Multi Targets consist of multiple Image Targets. All the qualities, properties, methods, and measurements for Image Targets are also valid for Multi Targets. However, given the 3D geometry of Multi Targets, other factors are important to consider, such as depth and geometric consistency.
Attributes of Multi Targets
An ideal Multi Target has the same requirements as an ideal Image Target. We therefore recommend to consult the Best Practices for Designing and Developing Image-Based Targets that will explain everything you need to know for a good trackable image.
A cereal box and similar product packages are good use cases for Multi Targets. Since Multi Targets are tracked as a single trackable item, performance is substantially improved (compared to tracking multiple single-Image Targets at the same time).
The factors that differ from an Image Target are the dimensional parameters of a Multi Target. This guide will explain the following concepts of defining these parameters and maintaining its geometric consistency.
We recommend the depth of the Multi Target be at least half the width of the front side. Since Multi Targets are detected and tracked as shapes, it is important to present enough rich details on the side to maintain a steady tracking experience. A side of a Multi Target that is too slim might fail and loose tracking.
A DVD case is a good example of a 3D object that has small depth. The spine label on a DVD case is usually too thin to find features at a distance. So, the Multi Target would be lost when turning the DVD cover around.
TIP: You can detect and track the DVD case by using one target image on each side as it is not required to fill all sides of a Cuboid with images. Providing only a front and back target image on a Multi Target is sufficient for a user to track content on either side of the 3D object.
The other important factor to consider is the spatial relationship among the parts of the Multi Target that should not change during use. For example, if one side of a Multi Target moves when opening the top of the cereal box, Vuforia Engine assumes the top part is still in place. This inconsistency during use can decrease the tracking performance of the Multi Target.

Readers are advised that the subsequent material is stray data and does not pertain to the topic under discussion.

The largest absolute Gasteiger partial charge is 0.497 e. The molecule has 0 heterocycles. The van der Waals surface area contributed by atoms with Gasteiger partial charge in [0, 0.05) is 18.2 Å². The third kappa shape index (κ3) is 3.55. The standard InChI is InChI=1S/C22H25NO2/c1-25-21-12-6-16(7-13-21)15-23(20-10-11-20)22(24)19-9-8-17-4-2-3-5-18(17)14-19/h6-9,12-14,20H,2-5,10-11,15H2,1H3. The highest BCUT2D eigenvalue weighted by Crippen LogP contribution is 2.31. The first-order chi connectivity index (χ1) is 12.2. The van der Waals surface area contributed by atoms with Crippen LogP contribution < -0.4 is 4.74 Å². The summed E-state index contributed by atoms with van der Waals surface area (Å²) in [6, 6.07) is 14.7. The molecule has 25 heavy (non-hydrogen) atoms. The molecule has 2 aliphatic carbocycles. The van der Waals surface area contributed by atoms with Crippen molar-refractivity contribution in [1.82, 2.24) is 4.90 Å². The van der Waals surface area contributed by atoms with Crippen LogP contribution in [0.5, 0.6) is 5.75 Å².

TIP: To overcome such a situation, leave out the moving target part on the Cuboid, or create the moving target as a separate Image Target. This method allows the application to track a moving part separately (even if ripped apart) without influencing the tracking performance of the Multi Target.
The Parameters of Multi Targets
The parameters of a Multi Target are defined in the Target Manager when creating a new Cuboid for the Multi Target. The following table provides guidelines for defining these values.
Width, Height, Length are the input fields and represent the actual size of the Multi Target in 3D scene units.
Once a Multi Target is created, its size can no longer be changed directly. Only the sizes of the individual target images that make up the Multi Target.
TIP: You can specify the target size when creating the target online or afterwards in the Database Configuration XML file that is generated by the Target Manager.
The target size parameters are important, since the pose information returned during tracking will be in the same scale. For example, if the target image is 16 units wide, then moving the camera from the left border of the target to the right border of the target changes the returned position by 16 units along the x-axis.
TIP: The size of the Multi Target can be changed at runtime. This gives you a flexible way to define or update the scale of the Multi Target in your 3D scene.
NOTE: Developers looking to use Multi Targets in combination with Device Tracking should specify the target size in meters.
Name must be unique to a database. When a target is detected in your application, this will be reported in the API.
Maximum string length: 64 characters
Character set can consist of a-z, A-Z, 0-9, _-
Multi Target Orientation
In addition to a Multi Target’s scale, you should also consider the rotational translation of the Multi Target.
- Translation - Translates the origin of one part of an target image by the defined scene units along the (x,y,z) axes.
- (x, y, z) translation in scene units are measured along the three spatial axes as seen in figure A.
- Rotation - Rotates the origin of a Multi Target part by the defined angle, see figure B. There are several formats that can define such rotation:
- (x,y,z angle deg) - rotation in decimal degrees along an axis defined by the vector (x,y,z).
- (x,y,z, angle rad) - rotation in radians along an axis defined by the vector (x,y,z).
- (qx,qy,qz,qw) – let quaternion define the rotation.
Figure A – Multi Target with coordinate axes.
Figure B – The individual parts are placed using translation and rotation pairs; Figure B shows the transformation of the "right" part of the box.